×

zbMATH — the first resource for mathematics

New reduction rules for the tree bisection and reconnection distance. (English) Zbl 1451.05042
Summary: Recently it was shown that, if the subtree and chain reduction rules have been applied exhaustively to two unrooted phylogenetic trees, the reduced trees will have at most \(15k-9\) taxa where \(k\) is the TBR (tree bisection and reconnection) distance between the two trees, and that this bound is tight. Here, we propose five new reduction rules and show that these further reduce the bound to \(11k-9\). The new rules combine the “unrooted generator” approach introduced in S. Kelk and S. Linz [SIAM J. Discrete Math. 33, No. 3, 1556–1574 (2019; Zbl 1430.68130)] with a careful analysis of agreement forests to identify (i) situations when chains of length 3 can be further shortened without reducing the TBR distance, and (ii) situations when small subtrees can be identified whose deletion is guaranteed to reduce the TBR distance by 1. To the best of our knowledge these are the first reduction rules that strictly enhance the reductive power of the subtree and chain reduction rules.

MSC:
05C05 Trees
PDF BibTeX XML Cite
Full Text: DOI
References:
[1] B. Allen and M. Steel. Subtree transfer operations and their induced metrics on evolutionary trees. Annals of Combinatorics, 5:1-15, 2001. · Zbl 0978.05023
[2] R. Atkins and C. McDiarmid. Extremal distances for subtree transfer operations in binary trees. Annals of Combinatorics, 23(1):1-26, 2019. · Zbl 1414.05074
[3] M. Baroni, C. Semple, and M. Steel. Hybrids in real time. Systematic Biology, 55(1):46-56, 2006.
[4] M. Bordewich, C. Scornavacca, N. Tokac, and M. Weller. On the fixed parameter tractability of agreement-based phylogenetic distances. Journal of Mathematical Biology, 74(1-2):239-257, 2017. · Zbl 1354.05129
[5] J. Chen, J-H. Fan, and S-H. Sze. Parameterized and approximation algorithms for maximum agreement forest in multifurcating trees. Theoretical Computer Science, 562:496-512, 2015. · Zbl 1303.68154
[6] M. Cygan, F. Fomin, Ł. Kowalik, D. Lokshtanov, D. Marx, M. Pilipczuk, M. Pilipczuk, and S. Saurabh. Parameterized algorithms, volume 3. Springer, 2015.
[7] J. Felsenstein. Inferring Phylogenies. Sinauer Associates, Incorporated, 2004.
[8] M. Fischer and S. Kelk. On the Maximum Parsimony distance between phylogenetic trees. Annals of Combinatorics, 20(1):87-113, 2016. · Zbl 1332.05043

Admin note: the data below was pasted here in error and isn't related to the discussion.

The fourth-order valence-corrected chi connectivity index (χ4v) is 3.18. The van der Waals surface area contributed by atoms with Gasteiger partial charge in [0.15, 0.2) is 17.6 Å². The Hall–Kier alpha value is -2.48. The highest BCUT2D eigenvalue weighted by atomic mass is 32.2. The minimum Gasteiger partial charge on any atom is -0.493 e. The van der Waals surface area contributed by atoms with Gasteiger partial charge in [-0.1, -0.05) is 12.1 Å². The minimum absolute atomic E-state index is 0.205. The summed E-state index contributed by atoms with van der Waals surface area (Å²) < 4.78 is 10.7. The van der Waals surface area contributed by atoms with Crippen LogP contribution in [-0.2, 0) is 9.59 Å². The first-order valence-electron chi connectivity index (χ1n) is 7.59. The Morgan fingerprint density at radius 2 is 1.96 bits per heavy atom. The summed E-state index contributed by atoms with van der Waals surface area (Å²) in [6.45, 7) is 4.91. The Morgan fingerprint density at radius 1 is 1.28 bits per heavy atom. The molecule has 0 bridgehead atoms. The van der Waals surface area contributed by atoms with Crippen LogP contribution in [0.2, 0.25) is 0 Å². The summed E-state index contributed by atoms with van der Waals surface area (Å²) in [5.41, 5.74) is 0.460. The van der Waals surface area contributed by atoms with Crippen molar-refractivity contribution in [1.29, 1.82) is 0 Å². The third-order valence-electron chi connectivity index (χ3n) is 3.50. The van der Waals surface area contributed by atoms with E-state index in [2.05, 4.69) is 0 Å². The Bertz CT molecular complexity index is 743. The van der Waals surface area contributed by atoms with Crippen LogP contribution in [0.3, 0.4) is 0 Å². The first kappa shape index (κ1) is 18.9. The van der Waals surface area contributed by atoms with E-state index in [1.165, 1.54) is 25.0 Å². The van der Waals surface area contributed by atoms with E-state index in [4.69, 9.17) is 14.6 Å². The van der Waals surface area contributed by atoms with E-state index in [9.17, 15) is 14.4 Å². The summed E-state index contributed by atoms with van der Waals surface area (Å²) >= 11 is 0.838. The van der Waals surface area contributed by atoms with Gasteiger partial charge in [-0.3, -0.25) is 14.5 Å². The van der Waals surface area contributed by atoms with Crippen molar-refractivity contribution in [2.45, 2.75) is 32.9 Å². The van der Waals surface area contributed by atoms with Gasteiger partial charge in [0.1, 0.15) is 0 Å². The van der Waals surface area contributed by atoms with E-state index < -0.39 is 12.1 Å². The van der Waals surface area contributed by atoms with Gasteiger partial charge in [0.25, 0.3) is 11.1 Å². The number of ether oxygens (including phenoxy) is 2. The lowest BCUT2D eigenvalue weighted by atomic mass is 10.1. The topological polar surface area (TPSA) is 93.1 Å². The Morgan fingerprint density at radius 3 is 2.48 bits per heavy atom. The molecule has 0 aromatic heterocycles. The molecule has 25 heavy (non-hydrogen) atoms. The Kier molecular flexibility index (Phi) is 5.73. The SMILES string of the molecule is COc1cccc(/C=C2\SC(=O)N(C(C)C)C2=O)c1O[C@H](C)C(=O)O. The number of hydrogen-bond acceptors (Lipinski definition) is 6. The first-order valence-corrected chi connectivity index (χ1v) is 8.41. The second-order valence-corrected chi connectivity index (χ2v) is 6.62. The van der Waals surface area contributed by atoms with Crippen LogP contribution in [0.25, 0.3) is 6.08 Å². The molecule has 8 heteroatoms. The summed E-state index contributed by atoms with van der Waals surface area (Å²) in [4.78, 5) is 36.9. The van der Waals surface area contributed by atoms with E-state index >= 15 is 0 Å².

[9] F. Fomin, D. Lokshtanov, S. Saurabh, and M. Zehavi. Kernelization: Theory of Parameterized Preprocessing. Cambridge University Press, 2019. · Zbl 1426.68003
[10] J. Hein, T. Jiang, L. Wang, and K. Zhang. On the complexity of comparing evolutionary trees. Discrete Applied Mathematics, 71(1-3):153-169, 1996. · Zbl 0876.92020
[11] D. Huson, R. Rupp, and C. Scornavacca. Phylogenetic Networks: Concepts, Algorithms and Applications. Cambridge University Press, 2011.
[12] Steven Kelk and Simone Linz. A tight kernel for computing the tree bisection and reconnection distance between two phylogenetic trees. SIAM Journal on Discrete Mathematics, 33(3):1556-1574, 2019. · Zbl 1430.68130
[13] C. Semple and M. Steel. Phylogenetics. Oxford University Press, 2003.
[14] F. Shi, J. Chen, Q. Feng, and J. Wang. A parameterized algorithm for the maximum agreement forest problem on multiple rooted multifurcating trees. Journal of Computer and System Sciences, 97:28-44, 2018. · Zbl 1400.92379
[15] L. van Iersel, S. Kelk, G. Stamoulis, L. Stougie, and O. Boes. On unrooted and root-uncertain variants of several well-known phylogenetic network problems. Algorithmica, 80(11):2993-3022, 2018. · Zbl 1410.68178
[16] C. Whidden, R. G. Beiko, and N. Zeh. Fixed-parameter algorithms for maximum agreement forests. SIAM Journal on Computing, 42(4):1431-1466, 2013. · Zbl 1311.68079
This reference list is based on information provided by the publisher or from digital mathematics libraries. Its items are heuristically matched to zbMATH identifiers and may contain data conversion errors. It attempts to reflect the references listed in the original paper as accurately as possible without claiming the completeness or perfect precision of the matching.